Presbyterian Church of Wales
Wednesday 12. 06. 24
News: for immediate Release
Port Talbot: Murder of a Steel Town, says Church Leader

The Presbyterian Church of Wales is calling on the UK government to prioritise the needs of Port Talbot in the build-up to the general election on 4 July. Tata Steel, the owners of the town’s steelworks, has already announced job cuts of 2,800 as it transitions to a more environmentally friendly means of production. There are fears, however, that these cuts will lead ultimately to the closure of the plant with devastating consequences for the town and area. One local church leader is calling it the murder of a steel town.

At a recent meeting of the Morgannwg Llundain Presbytery, members issued a call to elected representatives in Westminster and Cardiff Bay to do much more for the steelworkers, their families and the wider community.

Margaret Jones, a resident of the town and member of the Presbytery, said:

‘I have lived in this town all my life and the steelworks is foundational to its life and prosperity. For decades we’ve put up with the pollution from the plant on the basis of permanent jobs and good wages. We feel badly let down by Tata and the UK and Welsh governments. The impact on thousands of workers and their families could be ruinous and we feel that much more should be done to save jobs and save the town. Port Talbot is known world wide for its steel and British steel is reputed to be the best in the world. This is simply about money and Tata is boosting its profits by using inferior steel from other places and ignoring the expertise that is here in Wales. BBC Wales recently broadcast a TV series called Steeltown Murders, about a brutal killing in Port Talbot in the 1970s. I’ve been thinking about that programme, and I feel that what they are doing to Port Talbot now is killing people’s livelihoods and hope. This is the murder of a steel town.’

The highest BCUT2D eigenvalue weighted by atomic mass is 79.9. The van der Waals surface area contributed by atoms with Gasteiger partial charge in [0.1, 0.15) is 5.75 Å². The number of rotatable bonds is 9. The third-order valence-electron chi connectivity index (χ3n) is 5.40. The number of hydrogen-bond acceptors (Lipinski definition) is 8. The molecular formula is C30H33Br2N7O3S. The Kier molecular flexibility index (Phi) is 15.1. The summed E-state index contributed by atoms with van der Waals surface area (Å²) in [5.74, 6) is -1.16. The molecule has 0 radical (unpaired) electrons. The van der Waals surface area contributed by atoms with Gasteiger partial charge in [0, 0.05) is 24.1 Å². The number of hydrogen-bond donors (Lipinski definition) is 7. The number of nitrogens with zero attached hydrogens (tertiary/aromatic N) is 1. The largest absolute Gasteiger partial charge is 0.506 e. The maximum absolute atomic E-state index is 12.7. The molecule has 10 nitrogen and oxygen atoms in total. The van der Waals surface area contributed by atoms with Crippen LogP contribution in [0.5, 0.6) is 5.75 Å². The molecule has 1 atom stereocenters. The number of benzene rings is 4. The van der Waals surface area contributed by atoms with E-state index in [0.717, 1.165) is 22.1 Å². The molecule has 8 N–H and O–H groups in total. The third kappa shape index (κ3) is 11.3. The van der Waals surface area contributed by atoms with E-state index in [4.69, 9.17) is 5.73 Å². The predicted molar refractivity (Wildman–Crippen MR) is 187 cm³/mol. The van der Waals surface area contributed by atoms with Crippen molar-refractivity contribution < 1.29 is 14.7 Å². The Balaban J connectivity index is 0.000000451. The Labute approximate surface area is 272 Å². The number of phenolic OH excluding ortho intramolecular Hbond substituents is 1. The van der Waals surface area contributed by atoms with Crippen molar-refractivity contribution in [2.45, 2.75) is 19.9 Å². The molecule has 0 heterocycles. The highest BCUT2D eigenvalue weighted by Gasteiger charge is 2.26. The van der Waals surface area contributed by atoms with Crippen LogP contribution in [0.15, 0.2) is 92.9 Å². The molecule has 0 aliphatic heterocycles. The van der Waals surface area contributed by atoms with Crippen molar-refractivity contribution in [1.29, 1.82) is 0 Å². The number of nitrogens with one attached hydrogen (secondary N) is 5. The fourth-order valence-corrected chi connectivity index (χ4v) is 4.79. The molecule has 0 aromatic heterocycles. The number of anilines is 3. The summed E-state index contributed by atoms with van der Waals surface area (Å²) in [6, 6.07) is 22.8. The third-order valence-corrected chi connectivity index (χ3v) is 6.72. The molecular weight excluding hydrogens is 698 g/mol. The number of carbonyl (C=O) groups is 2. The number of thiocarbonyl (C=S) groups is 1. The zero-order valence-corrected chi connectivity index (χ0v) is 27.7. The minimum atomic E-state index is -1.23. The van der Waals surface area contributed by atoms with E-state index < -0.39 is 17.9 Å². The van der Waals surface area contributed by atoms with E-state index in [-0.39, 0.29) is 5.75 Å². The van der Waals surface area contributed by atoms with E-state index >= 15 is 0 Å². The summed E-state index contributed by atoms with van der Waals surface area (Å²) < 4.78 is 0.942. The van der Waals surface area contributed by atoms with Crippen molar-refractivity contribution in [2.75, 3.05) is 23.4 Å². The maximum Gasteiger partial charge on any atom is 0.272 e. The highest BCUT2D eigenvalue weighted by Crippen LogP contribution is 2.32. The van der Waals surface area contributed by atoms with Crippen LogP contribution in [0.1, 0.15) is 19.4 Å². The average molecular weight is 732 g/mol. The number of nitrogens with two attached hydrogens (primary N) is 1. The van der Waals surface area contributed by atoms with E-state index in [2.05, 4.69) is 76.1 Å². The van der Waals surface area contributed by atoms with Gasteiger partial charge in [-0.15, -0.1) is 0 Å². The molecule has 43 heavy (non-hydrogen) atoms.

Margaret is also involved in the town’s foodbank, a voluntary service supported by Port Talbot’s various churches. It has several hundred customers and Margaret has noticed a rise in demand in recent months.

‘When I was a little girl, my grandmother used to talk about the days of the great depression, when chronic poverty was rife and soup kitchens were the only means of obtaining food for many people. She used to say to me, “Margaret, be thankful that these soup kitchens are a thing of the past and you’ll never see those days again.” It seems to me now that foodbanks are the new soup kitchens. Many working people simply can’t afford to live, and this can’t be right in a prosperous society like ours.

‘As Christians, we follow in the footsteps of Jesus who taught us to love each other practically and gave us a vision for a society where everyone is equal. We’re playing our part, but this town also needs government and industry to set aside their own interests and think about the needs of this town’.

A number of Christians from Port Talbot, including Maragaret Jones, can be seen being interviewed on this new video from the Presbyterian Church of Wales:

For interviews, please contact Gethin Russell-Jones, Press Officer, 07378 309268